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Community and Q&A

Increasing Insulation R-Value in Cathedral Ceiling

hubbz | Posted in GBA Pro Help on

Good afternoon,

Recently purchased a mid-70’s Viceroy kit cottage north of Parry Sound, ON (cz 5).  It’s a basic cottage with a cathedral ceiling.  The previous owner added a new metal roof added couple years back and had the cathedral ceiling spray foamed.  The original roof structure was 2×6 and it looks like 2” venting channels were put in each joist bay and the ceiling was built down with a 2×3 to get roughly 5 +/- inches of spray foam.  It was then strapped and ½ plywood screwed up.

I would like to increase the insulation R-value to get it closer cz 5 minimum R-values.  With the new steel roof adding insulation from the inside is my only real practical choice.  Headroom near the peak of the cottage is not an issue; however, at the exterior walls there is only 3” of play to add extra insulation.

I have read the various cathedral blogs and articles on the site (great information) along with the various cathedral questions and conversations under Q&A.  My likely similar but slightly different question to the group is –

Where I have headroom could I “frame down” to add additional roxul (3.5 or 5.5”) and then add 2-3” rigid insulation that is vapor permeable as my air barrier before strapping and putting up T&G pine?  Where headroom is limited I would just add the rigid insulation.  The rigid insulation would be taped and foam sealed around the edges for an air tight fit.  I am assuming because of the closed cell spray foam I would want any interior moisture to dry inwards through the rigid foam or do I need to worry about permeability and can use something a little tighter around 0.5 perm?

I can upload a couple pics when I figure it out if that helps.

Thank you for your input.


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  1. user-2310254 | | #1

    Hi Nick,

    Just want to confirm that the existing foam is closed-cell (that is, rock hard).

    1. hubbz | | #2

      Hi Steve,

      Thanks for the reply. It is closed-cell foam. The previous owner gave me a copy of the quote and invoice; and after Looking at the foam it is closed-cell - it’s “rock hard”.



  2. Expert Member
    Josh Salinger | | #3

    Hi Steve,

    It sounds like you have 5.5" of closed cell foam which translates roughly to R-33. Also, you mention there is a plywood layer below this, correct? The ccsf will act as a pretty good air barrier to begin with and if you wanted to make the air barrier more robust, why not just tape the seams of the plywood?

    I would use a vapor open fluffy insulation if you are going to frame down below this. The ccsf will be sufficient to prevent condensation (and meets current code in your CZ) even if you add another say 5.5" of fluffy for an additional R-23 or so. I would advise against putting a closed foam insulation board below this assembly as it will create a 'vapor sandwich'. You currently have a good 'dry to the inside' strategy and I would keep it as such. This would also likely be the most cost effective option.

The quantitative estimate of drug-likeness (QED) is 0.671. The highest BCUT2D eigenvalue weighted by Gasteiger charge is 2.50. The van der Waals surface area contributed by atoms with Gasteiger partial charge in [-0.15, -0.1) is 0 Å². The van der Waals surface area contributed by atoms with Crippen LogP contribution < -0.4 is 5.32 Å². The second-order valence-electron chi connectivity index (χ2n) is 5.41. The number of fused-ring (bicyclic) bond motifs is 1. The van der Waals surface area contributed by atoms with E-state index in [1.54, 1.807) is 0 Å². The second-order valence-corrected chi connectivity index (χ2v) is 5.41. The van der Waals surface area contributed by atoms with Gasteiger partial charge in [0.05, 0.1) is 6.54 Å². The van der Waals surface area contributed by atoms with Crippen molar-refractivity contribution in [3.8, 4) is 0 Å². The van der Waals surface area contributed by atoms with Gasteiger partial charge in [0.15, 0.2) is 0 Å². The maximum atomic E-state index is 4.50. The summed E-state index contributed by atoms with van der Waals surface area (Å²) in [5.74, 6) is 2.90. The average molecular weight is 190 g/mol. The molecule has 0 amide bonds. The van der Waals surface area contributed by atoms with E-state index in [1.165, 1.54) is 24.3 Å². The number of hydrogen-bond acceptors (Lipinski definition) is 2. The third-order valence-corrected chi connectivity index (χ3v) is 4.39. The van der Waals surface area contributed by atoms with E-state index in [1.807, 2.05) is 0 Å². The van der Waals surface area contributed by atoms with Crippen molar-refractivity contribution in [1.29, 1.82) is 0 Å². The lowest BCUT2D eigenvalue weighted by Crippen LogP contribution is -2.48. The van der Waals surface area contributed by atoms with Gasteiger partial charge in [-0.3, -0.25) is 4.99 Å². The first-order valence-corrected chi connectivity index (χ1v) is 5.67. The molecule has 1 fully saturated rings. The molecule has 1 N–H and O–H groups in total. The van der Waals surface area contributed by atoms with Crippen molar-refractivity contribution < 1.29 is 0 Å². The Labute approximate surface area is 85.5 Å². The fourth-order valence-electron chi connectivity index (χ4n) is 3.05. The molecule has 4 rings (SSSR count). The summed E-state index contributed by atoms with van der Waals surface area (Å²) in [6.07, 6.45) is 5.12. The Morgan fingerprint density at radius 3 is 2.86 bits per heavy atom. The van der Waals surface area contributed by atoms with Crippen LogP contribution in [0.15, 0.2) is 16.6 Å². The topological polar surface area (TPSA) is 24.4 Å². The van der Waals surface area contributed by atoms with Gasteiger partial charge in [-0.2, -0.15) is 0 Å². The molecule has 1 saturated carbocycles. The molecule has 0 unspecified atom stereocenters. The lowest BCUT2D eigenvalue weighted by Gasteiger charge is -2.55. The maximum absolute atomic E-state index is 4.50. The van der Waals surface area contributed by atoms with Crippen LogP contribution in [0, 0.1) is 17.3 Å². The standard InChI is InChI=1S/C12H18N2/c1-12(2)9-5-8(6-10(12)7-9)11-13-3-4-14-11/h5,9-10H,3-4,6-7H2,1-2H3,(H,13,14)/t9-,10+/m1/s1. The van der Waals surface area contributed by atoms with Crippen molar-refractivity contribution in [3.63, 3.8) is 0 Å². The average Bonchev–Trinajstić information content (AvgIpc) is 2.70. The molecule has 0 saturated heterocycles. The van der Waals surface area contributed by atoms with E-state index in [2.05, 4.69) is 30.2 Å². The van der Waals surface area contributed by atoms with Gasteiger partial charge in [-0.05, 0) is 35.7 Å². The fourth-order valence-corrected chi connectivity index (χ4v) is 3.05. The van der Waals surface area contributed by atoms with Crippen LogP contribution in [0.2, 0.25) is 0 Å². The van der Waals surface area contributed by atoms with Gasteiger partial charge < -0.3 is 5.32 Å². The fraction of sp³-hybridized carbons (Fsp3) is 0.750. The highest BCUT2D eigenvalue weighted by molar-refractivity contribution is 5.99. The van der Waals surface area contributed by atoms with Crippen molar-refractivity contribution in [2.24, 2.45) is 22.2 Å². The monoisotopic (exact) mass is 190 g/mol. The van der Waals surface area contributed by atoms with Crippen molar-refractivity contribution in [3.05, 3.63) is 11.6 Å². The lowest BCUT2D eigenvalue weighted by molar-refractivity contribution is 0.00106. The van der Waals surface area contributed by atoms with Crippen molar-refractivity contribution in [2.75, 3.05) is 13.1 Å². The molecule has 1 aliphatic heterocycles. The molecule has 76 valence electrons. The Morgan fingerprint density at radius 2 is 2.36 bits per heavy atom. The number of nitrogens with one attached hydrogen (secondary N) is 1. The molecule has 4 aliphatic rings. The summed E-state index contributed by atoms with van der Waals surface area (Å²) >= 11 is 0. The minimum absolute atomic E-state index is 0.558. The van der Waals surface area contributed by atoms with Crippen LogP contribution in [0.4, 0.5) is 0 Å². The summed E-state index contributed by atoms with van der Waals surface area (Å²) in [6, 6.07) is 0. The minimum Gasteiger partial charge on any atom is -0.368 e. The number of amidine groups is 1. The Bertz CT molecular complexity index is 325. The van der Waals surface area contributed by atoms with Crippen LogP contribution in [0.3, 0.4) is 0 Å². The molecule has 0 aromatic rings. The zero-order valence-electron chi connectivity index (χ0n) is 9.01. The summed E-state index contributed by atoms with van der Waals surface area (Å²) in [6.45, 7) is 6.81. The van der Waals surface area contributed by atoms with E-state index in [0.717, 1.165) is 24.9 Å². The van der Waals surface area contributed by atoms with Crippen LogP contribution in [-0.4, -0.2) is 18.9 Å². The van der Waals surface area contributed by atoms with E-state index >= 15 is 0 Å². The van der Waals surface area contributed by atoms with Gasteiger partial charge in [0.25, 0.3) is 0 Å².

Let me know if I'm not envisioning the assembly correctly...


    1. hubbz | | #4


      Thanks for your reply. You are envisioning the assembly correct. I was worried about the vapour sandwich as well, that was why I had initially thought using a permeable rigid foam and removing the need to put the plywood back up could work; but your comments and ease of completing makes more sense!

      Only issue I have to wrap my head around, I cannot build down near the exterior walls with roxul batts (cover top of door/window frames) however, could I use 2” comfortboard 80 there covered with the plywood and seems taped?



  3. Expert Member
    Josh Salinger | | #5

    Hi Nick,

    (Sorry I got your name wrong before!)

    Glad I could be helpful. In regards to your subsequent Q: Welcome to the world of retrofits... I always tell folks to not let the perfect be the enemy of the good. In your case I can see how one would obviously not want to block windows (or move them). One just has to do the best one can and in this case that may be what you are describing. I would pay attention to keeping the plywood air barrier continuous. If it is below the ccsf, but above the newly installed fluffy, I'm not sure how you make the transition to comfortboard with the ply outside of it. I would continue the plywood to the wall and tape it. Then you could attach the comfortboard below it. You may have to adjust your framing to a taper at the walls in order to accommodate this and allow for attachment of your finishes. The comfortboard would then get installed between the new framing.

    Make sense?


  4. hubbz | | #6

    Hi Josh,

    No worries. Attached is a pic of what the interior ceiling structure looks like. I was thinking near the exterior walls strapping 2x3 and then adding comfortboard and putting back up the 1/2 plywood - keeping me at that 3" ceiling height. However, to your point Josh, maybe going that extra little depth and I can just add 3.5" roxul batts and then plywood and make it that much easier.

    Taping the seams and chalking the seems enough or should I paint the plywood as well before putting up the T&G?

    Thanks for the great input!


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